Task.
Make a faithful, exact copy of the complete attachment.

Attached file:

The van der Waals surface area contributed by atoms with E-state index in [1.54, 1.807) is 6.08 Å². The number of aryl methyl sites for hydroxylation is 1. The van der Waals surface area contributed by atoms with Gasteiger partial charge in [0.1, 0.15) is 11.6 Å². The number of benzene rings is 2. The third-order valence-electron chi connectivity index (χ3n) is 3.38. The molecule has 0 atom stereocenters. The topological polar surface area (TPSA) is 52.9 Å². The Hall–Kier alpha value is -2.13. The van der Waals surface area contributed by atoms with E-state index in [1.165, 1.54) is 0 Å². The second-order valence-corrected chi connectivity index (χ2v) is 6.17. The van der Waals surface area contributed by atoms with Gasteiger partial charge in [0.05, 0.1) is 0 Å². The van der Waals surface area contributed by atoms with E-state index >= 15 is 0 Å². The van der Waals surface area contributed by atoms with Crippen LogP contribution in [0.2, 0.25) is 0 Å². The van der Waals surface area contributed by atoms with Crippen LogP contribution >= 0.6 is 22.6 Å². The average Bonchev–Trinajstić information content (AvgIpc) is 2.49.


The van der Waals surface area contributed by atoms with E-state index in [1.54, 1.807) is 6.08 Å². The number of aryl methyl sites for hydroxylation is 1. The van der Waals surface area contributed by atoms with Gasteiger partial charge in [0.1, 0.15) is 11.6 Å². The number of benzene rings is 2. The third-order valence-electron chi connectivity index (χ3n) is 3.38. The molecule has 0 atom stereocenters. The topological polar surface area (TPSA) is 52.9 Å². The Hall–Kier alpha value is -2.13. The van der Waals surface area contributed by atoms with E-state index in [1.165, 1.54) is 0 Å². The second-order valence-corrected chi connectivity index (χ2v) is 6.17. The van der Waals surface area contributed by atoms with Gasteiger partial charge in [0.05, 0.1) is 0 Å². The van der Waals surface area contributed by atoms with E-state index >= 15 is 0 Å². The van der Waals surface area contributed by atoms with Crippen LogP contribution in [0.2, 0.25) is 0 Å². The van der Waals surface area contributed by atoms with Crippen LogP contribution >= 0.6 is 22.6 Å². The average Bonchev–Trinajstić information content (AvgIpc) is 2.49.